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Who or what is the middle class? - Gut_Check - MSNBC.com

http://www.msnbc.msn.com/id/21272238/print/1/displaymode/1098/

In the end, they wrote, “There is no consensus definition of ‘middle class’; neither is there an official government definition. What constitutes the middle class is relative, subjective and not easily defined.”

For one thing, the report noted, there's little agreement on how many households above or below the midpoint should be included in the standard definition of the middle class.

Neighbor's paycheck as important as your own? But it turns out that the size of your neighbor's paycheck may be as important as your own in determining how you view your place on the economic ladder. You may feel comfortably middle class — with two cars in the driveway and a big screen TV — until the guy across the street pulls up in his third car to install a second widescreen TV. (The researchers call this the "relative income hypothesis.")

"Being well above the bottom is a source of satisfaction," the CBO report concludes. "But when those at the upper end of the distribution fare better than (you) do, it is a source of consternation."

And with the upper end of that distribution rising further and faster than in the past, it's easier for those in the middle to feel like they're falling behind.

Another reason for middle class "consternation" is that income tells only part of the story: the cost of maintaining a middle-class lifestyle depends heavily on where you live. A family in Wichita, Kansas, where the median price for an existing home is about $110,000, has a much better shot at a comfortable middle-class life than a family in San Francisco where — housing slump or no housing slump — the median home price is $846,800.

The link between housing costs and schools As the biggest single line in the typical household budget, the cost of housing has played another important role in the financial squeeze reported by many families in the middle. One of the key aspirations of middle-class families is to provide their children with the good education they’ll need to maintain — or exceed — their standard of living when they enter the work force. With local schools funded largely through property taxes, living in a nice neighborhood has come to mean more than having a nice house, according to Robert Frank, a Cornell economist and author of “Falling Behind: How Rising Inequality Harms the Middle Class.”

“You can say, 'Well, I don’t care about having a big house, I’d rather live within my budget and feel secure financially,'” he said. “If I go that route, my kids go to schools where they’ve got metal detectors, and they don’t do well in school.”

The financial security of middle-class Americans has also been strained by the rising cost of higher education, which has risen faster than overall inflation for much of the past decade.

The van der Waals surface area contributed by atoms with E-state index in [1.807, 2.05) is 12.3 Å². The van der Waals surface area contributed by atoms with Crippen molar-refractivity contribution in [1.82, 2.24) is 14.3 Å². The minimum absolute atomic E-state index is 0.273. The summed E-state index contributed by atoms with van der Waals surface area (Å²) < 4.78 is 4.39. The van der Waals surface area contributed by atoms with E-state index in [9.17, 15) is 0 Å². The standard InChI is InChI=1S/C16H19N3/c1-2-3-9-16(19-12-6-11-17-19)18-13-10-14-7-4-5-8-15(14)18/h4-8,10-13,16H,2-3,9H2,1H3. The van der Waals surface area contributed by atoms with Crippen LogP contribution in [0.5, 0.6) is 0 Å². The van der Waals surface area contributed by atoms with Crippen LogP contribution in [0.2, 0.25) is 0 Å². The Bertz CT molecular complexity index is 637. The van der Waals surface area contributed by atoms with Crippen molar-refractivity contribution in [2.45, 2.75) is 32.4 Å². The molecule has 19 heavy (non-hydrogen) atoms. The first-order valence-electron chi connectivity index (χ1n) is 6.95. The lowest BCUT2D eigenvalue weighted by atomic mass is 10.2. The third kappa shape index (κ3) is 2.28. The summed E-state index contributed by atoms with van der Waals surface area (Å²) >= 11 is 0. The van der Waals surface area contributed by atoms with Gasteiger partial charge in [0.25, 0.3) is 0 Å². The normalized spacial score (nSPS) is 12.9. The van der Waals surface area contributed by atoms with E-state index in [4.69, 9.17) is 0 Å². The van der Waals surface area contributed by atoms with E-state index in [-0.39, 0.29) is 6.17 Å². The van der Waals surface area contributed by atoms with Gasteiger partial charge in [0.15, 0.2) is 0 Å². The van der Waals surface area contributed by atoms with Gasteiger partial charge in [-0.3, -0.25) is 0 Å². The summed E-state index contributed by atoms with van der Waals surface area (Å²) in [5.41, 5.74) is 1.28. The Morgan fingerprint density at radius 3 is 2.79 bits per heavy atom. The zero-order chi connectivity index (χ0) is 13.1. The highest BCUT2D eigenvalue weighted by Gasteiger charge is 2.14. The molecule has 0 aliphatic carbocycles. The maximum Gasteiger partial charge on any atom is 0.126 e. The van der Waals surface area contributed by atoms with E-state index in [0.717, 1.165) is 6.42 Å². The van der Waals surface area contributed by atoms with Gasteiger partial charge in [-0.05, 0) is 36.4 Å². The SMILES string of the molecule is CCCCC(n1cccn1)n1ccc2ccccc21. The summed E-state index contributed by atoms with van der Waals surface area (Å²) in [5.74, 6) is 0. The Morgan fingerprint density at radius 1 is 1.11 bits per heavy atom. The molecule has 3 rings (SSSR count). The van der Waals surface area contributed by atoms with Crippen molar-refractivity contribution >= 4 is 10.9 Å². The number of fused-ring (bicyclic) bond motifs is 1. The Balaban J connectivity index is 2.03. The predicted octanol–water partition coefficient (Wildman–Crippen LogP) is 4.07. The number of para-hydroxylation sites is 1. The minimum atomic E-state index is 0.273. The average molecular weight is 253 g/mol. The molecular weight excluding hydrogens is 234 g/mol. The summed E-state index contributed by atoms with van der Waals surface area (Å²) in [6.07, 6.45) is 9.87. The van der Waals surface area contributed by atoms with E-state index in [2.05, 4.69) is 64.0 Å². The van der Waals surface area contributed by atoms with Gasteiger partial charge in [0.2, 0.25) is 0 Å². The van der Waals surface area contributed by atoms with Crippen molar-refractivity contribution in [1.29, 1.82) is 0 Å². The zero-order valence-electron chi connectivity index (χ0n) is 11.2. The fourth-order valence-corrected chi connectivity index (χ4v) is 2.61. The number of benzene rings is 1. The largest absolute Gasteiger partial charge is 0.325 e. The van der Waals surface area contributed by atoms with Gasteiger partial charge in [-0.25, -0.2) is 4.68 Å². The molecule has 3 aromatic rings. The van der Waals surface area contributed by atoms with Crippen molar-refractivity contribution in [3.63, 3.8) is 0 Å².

Health care costs also have outstripped inflation; the cost of a catastrophic illness can quickly knock a middle-class household into another, better-defined economic category: poverty. And while many middle-class Americans a generation ago relied on their employers to fund their retirement, that burden has now shifted heavily to the wage-earners themselves.

The paradox behind the data Despite these added burdens, there’s a paradox that doesn’t show up in the numbers. Though middle-class life in America isn’t what it used to be, in many ways it’s much better.

Health care may be more expensive, but modern medicine can do much more: Americans are living longer and healthier lives. Our houses, on average, are bigger (over 2,300 square feet, up 40 percent since 1980) with more cars in the driveway. Those cars are safer, last longer and are loaded with technology and features once available exclusively to the wealthiest buyers of luxury cars — from antilock brakes to GPS navigation systems.

Modern conveniences that were unimaginable a generation ago, from wireless phones to the Internet to hundreds of channels of home entertainment, are available to most Americans. The modern global supply chain brings a cornucopia of basic, affordable products — from year-round fruit shipped from both hemispheres to cheap textiles made in low-wage, developing countries.

“A middle class person today lives better than the wealthiest individual who lived 100 years ago,” said Mark Zandi, chief economist with Moody’s Economy.com.

Americans also have more to spend. Census data show that the median income has risen steadily, with temporary setbacks, over the past 60 years as "the real reward for an hour of work has more than tripled," according to a February speech by Federal Reserve Chairman Ben Bernanke. In 1947, median family income, in 2004 dollars, stood at just $22,500, according to the Census. By 1973, that figure had doubled, and continued to rise to $57,500 by the year 2000.

Upward march of income stalls Those advances began to stall at the turn of the millennium, for reasons that are the subject of much speculation

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10/17/2007 2:45 PM

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